PENNIES FROM KEVIN - More Hurricane Coverage than CNN!
We all know how disastrous Hurricanes Charley and Frances have been. But is the disaster all in the past?
Written by Kevin Baxter
Walt Disney World has been doing pretty badly for more than three years. How badly? Revenue was down at the hotels yet this summer was still a good one. At least according to Michael Eisner. Though, 2001 and 2002 were so awful, that any improvement does look like a success.Tweet
But how long will that success last? With Hurricane Frances on the attack, Orlando theme parks temporarily closed their gates on what would have been a busy Labor Day weekend. This makes the second time in less than a month Mother Nature has been a bigger force than Michael Eisner. While that may not seem like a big deal to you, consider this: National newscasts mention the park closures immediately after showing people boarding up their houses and/or evacuating. So even though the parks are enough inland to where major destruction isn't likely, their mention right after talk of potential devastation cannot be having a good effect on future tourists.
Even though WDW was doing poorly before the 9/11 attacks, it seems those attacks reminded people that Orlando wasn't the only vacation destination in the world. The effects of that disaster lasted about two years and is still being felt by many airlines. So what will natural disasters do? Had Charley and Frances been a few months apart, maybe people might not have worried too much. But Charley is still fresh in people's minds and Frances is now underlining what a dangerous place Florida could possibly be during hurricane season. Most people feel the odds of a terrorist attack happening to them are infinitesimal. But hurricanes are already in the minds of most Florida visitors, and these two unwelcome visitors are making themselves foremost in those minds.
Living in California, I am reminded of whenever we have a larger-than-average earthquake. The amount of damage is usually minimal - broken windows, grocery stores in disarray - but the reports inevitably move on to interviews with either tourists (if the quake was strong enough in the tourist cities) or to people who have recently moved to the state. Without fail, these people have never felt an earthquake before and are absolutely petrified by it. Recent transplants talk about moving back "home."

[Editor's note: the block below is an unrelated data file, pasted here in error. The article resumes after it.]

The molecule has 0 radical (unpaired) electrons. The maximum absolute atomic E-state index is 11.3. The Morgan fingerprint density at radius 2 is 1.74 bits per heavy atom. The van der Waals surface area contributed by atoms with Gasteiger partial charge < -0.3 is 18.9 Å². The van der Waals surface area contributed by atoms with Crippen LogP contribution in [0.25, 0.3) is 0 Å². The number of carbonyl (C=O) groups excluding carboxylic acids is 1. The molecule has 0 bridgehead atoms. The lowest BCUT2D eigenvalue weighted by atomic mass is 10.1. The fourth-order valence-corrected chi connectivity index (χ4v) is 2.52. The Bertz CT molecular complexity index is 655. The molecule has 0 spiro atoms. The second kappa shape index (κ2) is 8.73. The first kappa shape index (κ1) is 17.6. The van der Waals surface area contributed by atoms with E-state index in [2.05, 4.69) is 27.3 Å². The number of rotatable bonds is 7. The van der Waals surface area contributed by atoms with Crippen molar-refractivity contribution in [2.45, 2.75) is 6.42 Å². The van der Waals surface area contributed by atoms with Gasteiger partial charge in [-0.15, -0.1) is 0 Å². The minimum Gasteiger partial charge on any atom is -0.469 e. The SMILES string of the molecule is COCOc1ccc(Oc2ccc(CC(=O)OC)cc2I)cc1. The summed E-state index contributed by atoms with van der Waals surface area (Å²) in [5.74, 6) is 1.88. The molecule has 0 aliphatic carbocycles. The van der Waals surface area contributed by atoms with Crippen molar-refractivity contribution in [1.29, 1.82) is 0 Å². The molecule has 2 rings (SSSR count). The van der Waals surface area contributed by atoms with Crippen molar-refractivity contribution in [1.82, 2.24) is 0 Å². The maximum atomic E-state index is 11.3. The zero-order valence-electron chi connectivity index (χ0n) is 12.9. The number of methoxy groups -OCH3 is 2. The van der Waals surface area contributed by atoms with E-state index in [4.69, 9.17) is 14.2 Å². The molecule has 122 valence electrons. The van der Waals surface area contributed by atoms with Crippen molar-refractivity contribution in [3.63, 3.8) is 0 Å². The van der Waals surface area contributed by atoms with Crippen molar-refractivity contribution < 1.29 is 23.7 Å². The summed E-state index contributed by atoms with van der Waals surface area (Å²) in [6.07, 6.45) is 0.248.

So what is the tourist reaction to hurricanes? These things are usually more destructive than all but the biggest earthquakes and they last a hell of a lot longer too, increasing the stress and fear. Add to that the fact that hurricane season lasts throughout the busy summer season, and those alternative vacation sites will start looking more and more attractive. Then we have Hurricane Ivan sitting out there in the Atlantic. While there is probably more than a 50% chance this thing won't touch American soil, people are now hearing about a THIRD hurricane in a single month. Yikes!
Eisner used 9/11 as an excuse for more than three years of hard times at WDW. Hell, he even rewrote history since WDW was falling apart in early 2001, long before the attacks. And it lasted about a year longer, even though the rest of Orlando was recovering. So how long will he blame hurricanes for a drop in tourism? Even worse, he would probably be right this time.
For more hurricane coverage, read Robert's post-Frances article, his post-Charley article, Joe's post-Charley article and J Dana's pre-hurricane article. And unlike Fox News, we won't somehow try to tie the disasters into the upcoming election (yes, I actually heard such a story on Fox!).
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